Forgive the get-up.  🙂  The purple headband was all I could find to put back my hair and Daryl lent me his sunglasses.   I was still so sick I had to rest walking up the hill!

Nonetheless, it was a beautiful day.  🙂

The Sunflower Project

It’s time again to sign up for the Sunflower Project!  We joined last year but they ran out of sunflower seeds and sent a packet of seeds that didn’t work for our area.  I’ve requested seeds again and am hoping we’ll be able to participate this year.

Visit the site to join (free) and sign up for free Lemon Queen sunflower seeds.  These are bee favorites and then you update the site to record bee visitors to your sunflowers.  You can also join the forum, check out educational ideas, learn more about bees and more at the site.

Cookie Poll!

We’re doing a graphing project (that will culminate in a cooking project!) and need your input!  Please comment and tell us your favorite cookie!  Anything goes — chocolate chip, oatmeal raisin, shortbread, Oreo, peanut butter, frosted sugar cookie…..

A week from today we’ll tally the results and make some graphs to show how they stack up.  Then we’ll make a batch of the winning kind and perhaps a batch of the most interesting kind mentioned (leave a recipe or link if yours is exotic!).

Thanks a bunch!

5 Fun Ways to Learn Today

1.  Do spelling tosses.  Gather up a bowl of tossable goodies (popcorn works well, M&M’s are a little too small and chokeable!) and start assigning spelling words (or multiplication questions or whatever you’d like to drill).  If the kids get them right, you toss a goodie into their laughing mouths.  If not, try another word.  My delightfully goofy friend Tiffany did this with a van full of children and a box of popcorn chicken one afternoon and the shrieks of laughter probably reached the next county.

2.  Hold an auction.  Make some paddles (cut some cardboard handles and then staple or tape on a paper plate and write a number on it) and give each one a handful of play money.  Also give them each a piece of paper and a pen to keep track of what they’ve spent and how much they have left.  Then start the auction!  Up for bid?  Special priviledges like extra dessert or computer time, fun things like a trip to the park or small treats like packets of stickers or silly putty.  Or you can make it all silly– bid on the right to wear this silly hat, the title of Queen of the house for the day, getting a piggyback ride or to get to rename every household member for the day.  Have the kids hold up their paddles to bid and the highest bidder wins.  They need to keep track as they go of what they’ve spent and how much they have left.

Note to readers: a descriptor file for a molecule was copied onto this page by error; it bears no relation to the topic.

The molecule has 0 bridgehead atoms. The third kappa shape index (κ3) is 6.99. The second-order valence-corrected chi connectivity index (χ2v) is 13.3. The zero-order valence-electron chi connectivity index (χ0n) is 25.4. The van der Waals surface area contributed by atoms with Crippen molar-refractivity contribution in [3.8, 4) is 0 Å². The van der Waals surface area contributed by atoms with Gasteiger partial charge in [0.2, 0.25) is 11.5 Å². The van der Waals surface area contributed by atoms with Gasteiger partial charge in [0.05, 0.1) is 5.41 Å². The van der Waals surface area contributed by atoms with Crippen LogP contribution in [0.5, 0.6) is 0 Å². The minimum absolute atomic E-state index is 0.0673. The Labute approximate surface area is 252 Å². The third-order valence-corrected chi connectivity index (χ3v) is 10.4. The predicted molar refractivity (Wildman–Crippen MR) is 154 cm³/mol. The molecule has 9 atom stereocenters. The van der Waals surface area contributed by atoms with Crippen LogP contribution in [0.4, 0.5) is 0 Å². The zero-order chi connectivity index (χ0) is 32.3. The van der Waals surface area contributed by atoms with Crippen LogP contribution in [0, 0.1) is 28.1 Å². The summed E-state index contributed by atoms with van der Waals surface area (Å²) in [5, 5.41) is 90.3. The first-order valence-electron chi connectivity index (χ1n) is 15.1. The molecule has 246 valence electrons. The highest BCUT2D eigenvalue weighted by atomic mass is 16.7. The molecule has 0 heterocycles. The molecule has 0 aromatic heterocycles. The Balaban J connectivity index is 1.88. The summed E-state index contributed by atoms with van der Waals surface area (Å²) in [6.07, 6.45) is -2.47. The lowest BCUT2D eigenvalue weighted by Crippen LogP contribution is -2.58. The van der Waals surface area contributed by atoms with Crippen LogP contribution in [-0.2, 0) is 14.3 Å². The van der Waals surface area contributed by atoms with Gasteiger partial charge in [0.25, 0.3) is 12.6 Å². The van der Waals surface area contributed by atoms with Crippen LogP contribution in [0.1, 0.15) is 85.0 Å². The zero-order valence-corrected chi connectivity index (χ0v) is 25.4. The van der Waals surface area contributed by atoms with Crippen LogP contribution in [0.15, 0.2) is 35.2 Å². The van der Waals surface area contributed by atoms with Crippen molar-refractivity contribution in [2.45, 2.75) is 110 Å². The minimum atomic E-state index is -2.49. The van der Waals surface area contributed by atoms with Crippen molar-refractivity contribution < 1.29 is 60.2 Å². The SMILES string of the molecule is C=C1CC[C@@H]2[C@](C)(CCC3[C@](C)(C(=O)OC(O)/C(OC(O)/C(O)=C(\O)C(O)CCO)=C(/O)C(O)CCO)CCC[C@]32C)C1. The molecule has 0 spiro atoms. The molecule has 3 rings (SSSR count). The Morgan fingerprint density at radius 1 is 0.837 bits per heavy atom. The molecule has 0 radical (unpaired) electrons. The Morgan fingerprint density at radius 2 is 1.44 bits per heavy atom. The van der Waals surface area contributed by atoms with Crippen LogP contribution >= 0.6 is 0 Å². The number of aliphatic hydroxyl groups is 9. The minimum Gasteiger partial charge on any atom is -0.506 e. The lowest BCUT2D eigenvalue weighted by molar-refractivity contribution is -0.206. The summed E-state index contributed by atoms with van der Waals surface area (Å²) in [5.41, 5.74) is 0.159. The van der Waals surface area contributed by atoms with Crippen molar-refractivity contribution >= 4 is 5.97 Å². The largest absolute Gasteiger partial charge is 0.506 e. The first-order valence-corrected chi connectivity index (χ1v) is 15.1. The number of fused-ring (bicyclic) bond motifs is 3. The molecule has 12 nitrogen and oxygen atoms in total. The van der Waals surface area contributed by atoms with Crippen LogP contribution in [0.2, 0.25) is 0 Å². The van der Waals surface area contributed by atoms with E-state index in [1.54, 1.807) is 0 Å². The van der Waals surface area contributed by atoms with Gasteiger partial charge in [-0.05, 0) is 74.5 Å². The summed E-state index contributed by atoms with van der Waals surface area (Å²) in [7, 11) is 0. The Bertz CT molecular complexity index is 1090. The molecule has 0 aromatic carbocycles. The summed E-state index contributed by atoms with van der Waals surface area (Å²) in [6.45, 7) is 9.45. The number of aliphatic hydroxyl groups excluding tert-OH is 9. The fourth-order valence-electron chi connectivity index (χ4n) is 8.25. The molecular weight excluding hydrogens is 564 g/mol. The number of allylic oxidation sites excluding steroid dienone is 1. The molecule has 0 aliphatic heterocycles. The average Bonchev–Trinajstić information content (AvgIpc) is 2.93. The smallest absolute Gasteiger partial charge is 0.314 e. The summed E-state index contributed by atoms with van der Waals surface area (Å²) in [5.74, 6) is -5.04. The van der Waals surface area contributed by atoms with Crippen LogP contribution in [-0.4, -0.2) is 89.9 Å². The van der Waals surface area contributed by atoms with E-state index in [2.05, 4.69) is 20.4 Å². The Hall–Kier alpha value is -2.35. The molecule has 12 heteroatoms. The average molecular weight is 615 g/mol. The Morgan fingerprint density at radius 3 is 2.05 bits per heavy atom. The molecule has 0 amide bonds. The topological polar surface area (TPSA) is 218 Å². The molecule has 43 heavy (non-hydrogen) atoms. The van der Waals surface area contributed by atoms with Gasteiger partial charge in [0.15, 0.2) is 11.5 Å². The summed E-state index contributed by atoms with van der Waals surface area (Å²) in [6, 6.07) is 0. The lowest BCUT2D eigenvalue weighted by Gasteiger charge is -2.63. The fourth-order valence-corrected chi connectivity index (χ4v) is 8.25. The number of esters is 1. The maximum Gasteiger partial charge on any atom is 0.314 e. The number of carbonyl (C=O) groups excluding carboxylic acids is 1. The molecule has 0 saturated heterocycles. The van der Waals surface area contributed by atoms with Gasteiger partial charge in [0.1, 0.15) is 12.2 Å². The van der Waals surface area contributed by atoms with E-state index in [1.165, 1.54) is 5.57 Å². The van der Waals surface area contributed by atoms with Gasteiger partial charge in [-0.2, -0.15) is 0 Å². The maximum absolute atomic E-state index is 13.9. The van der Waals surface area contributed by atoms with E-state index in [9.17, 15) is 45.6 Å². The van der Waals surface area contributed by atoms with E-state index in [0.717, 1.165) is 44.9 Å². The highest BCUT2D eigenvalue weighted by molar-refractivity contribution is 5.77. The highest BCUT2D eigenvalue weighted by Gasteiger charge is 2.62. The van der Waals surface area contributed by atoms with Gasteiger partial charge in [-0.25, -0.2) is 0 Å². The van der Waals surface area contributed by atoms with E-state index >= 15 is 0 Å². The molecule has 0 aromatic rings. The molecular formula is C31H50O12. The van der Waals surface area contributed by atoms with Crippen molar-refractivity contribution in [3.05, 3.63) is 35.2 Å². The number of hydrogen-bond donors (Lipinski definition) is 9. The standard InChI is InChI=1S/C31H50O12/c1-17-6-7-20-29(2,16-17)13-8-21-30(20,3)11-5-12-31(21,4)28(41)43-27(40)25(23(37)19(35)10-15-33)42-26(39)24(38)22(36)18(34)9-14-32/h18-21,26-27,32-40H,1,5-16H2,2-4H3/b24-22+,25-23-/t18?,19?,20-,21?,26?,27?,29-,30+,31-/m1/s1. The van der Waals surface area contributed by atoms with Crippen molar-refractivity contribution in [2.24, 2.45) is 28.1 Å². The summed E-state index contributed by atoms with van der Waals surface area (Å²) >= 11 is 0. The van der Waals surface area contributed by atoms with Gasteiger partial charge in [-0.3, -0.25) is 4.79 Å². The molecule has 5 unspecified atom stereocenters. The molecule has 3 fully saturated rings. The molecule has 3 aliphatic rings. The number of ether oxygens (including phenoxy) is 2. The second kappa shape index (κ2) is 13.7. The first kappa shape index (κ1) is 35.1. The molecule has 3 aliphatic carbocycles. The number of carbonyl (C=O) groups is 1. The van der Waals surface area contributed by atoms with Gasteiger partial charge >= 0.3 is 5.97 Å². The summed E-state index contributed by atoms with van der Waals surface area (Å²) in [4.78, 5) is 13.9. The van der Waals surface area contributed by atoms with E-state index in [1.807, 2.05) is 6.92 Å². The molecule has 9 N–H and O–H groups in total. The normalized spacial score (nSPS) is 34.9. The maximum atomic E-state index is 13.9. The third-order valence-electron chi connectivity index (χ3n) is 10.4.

3.  Have them look through a history book and find a time period to read about, then write a journal entry as a character from that time.  Encourage them to be dramatic and creative.

4.  Play alphabet adjectives.  Pick something to describe, and then take turns going through the alphabet thinking of adjectives that start with each letter to describe the thing.  Work together and help each other out for tough letters.  Example– birds: aerial, bald (eagles), colorful, downy, energetic, graceful…  To make it easier, pick a broader category (like nature or people in the room).

5.  Give them a store ad or catalog and have them go on a fantasy shopping spree.  Tell them they have $300 imaginary dollars (or whatever) and their job is to figure out how they’d spend it.  Remind them to figure out sales tax and shipping too.  Let them use a calculator and show them how to figure these things out, including shipping charge charts if they use a catalog.  They can list their items with the amounts on paper or they can cut them out and glue them onto paper to make a visual shopping cart.  Challenge them to spend almost the last penny and then look through their “purchases” together.